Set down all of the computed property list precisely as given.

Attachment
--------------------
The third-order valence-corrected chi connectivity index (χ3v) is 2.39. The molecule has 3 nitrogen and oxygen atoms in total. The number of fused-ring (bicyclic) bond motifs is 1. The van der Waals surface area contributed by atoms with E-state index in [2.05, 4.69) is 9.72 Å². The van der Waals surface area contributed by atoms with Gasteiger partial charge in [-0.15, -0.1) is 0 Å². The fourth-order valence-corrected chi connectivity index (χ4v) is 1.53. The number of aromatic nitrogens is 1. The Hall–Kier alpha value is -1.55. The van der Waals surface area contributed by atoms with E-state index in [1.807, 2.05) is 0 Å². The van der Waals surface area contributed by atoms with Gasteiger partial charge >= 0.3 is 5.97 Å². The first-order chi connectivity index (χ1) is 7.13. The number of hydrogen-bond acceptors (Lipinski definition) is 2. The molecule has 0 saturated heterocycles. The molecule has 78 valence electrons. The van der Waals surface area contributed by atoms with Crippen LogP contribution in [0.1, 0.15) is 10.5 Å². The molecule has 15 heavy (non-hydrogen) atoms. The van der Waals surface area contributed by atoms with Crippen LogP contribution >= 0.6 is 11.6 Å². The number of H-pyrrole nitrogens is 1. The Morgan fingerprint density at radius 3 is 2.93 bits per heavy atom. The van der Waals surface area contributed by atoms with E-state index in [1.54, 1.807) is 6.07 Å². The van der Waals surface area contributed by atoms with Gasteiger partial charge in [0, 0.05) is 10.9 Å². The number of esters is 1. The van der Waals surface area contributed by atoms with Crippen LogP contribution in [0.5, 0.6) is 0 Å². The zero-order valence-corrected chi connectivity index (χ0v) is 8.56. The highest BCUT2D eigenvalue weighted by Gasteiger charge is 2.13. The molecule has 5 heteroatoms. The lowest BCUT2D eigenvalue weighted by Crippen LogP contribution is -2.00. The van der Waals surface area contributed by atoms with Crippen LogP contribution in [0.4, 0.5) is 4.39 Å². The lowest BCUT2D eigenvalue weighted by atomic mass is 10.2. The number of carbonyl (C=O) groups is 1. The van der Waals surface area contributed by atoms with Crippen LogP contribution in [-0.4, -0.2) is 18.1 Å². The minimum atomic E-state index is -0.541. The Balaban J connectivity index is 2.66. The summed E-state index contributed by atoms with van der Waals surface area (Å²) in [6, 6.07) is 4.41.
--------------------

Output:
The third-order valence-corrected chi connectivity index (χ3v) is 2.39. The molecule has 3 nitrogen and oxygen atoms in total. The number of fused-ring (bicyclic) bond motifs is 1. The van der Waals surface area contributed by atoms with E-state index in [2.05, 4.69) is 9.72 Å². The van der Waals surface area contributed by atoms with Gasteiger partial charge in [-0.15, -0.1) is 0 Å². The fourth-order valence-corrected chi connectivity index (χ4v) is 1.53. The number of aromatic nitrogens is 1. The Hall–Kier alpha value is -1.55. The van der Waals surface area contributed by atoms with E-state index in [1.807, 2.05) is 0 Å². The van der Waals surface area contributed by atoms with Gasteiger partial charge >= 0.3 is 5.97 Å². The first-order chi connectivity index (χ1) is 7.13. The number of hydrogen-bond acceptors (Lipinski definition) is 2. The molecule has 0 saturated heterocycles. The molecule has 78 valence electrons. The van der Waals surface area contributed by atoms with Crippen LogP contribution in [0.1, 0.15) is 10.5 Å². The molecule has 15 heavy (non-hydrogen) atoms. The van der Waals surface area contributed by atoms with Crippen LogP contribution >= 0.6 is 11.6 Å². The number of H-pyrrole nitrogens is 1. The Morgan fingerprint density at radius 3 is 2.93 bits per heavy atom. The van der Waals surface area contributed by atoms with E-state index in [1.54, 1.807) is 6.07 Å². The van der Waals surface area contributed by atoms with Gasteiger partial charge in [0, 0.05) is 10.9 Å². The number of esters is 1. The van der Waals surface area contributed by atoms with Crippen LogP contribution in [0.5, 0.6) is 0 Å². The zero-order valence-corrected chi connectivity index (χ0v) is 8.56. The highest BCUT2D eigenvalue weighted by Gasteiger charge is 2.13. The molecule has 5 heteroatoms. The lowest BCUT2D eigenvalue weighted by Crippen LogP contribution is -2.00. The van der Waals surface area contributed by atoms with Crippen LogP contribution in [0.4, 0.5) is 4.39 Å². The lowest BCUT2D eigenvalue weighted by atomic mass is 10.2. The number of carbonyl (C=O) groups is 1. The van der Waals surface area contributed by atoms with Crippen LogP contribution in [-0.4, -0.2) is 18.1 Å². The minimum atomic E-state index is -0.541. The Balaban J connectivity index is 2.66. The summed E-state index contributed by atoms with van der Waals surface area (Å²) in [6, 6.07) is 4.41.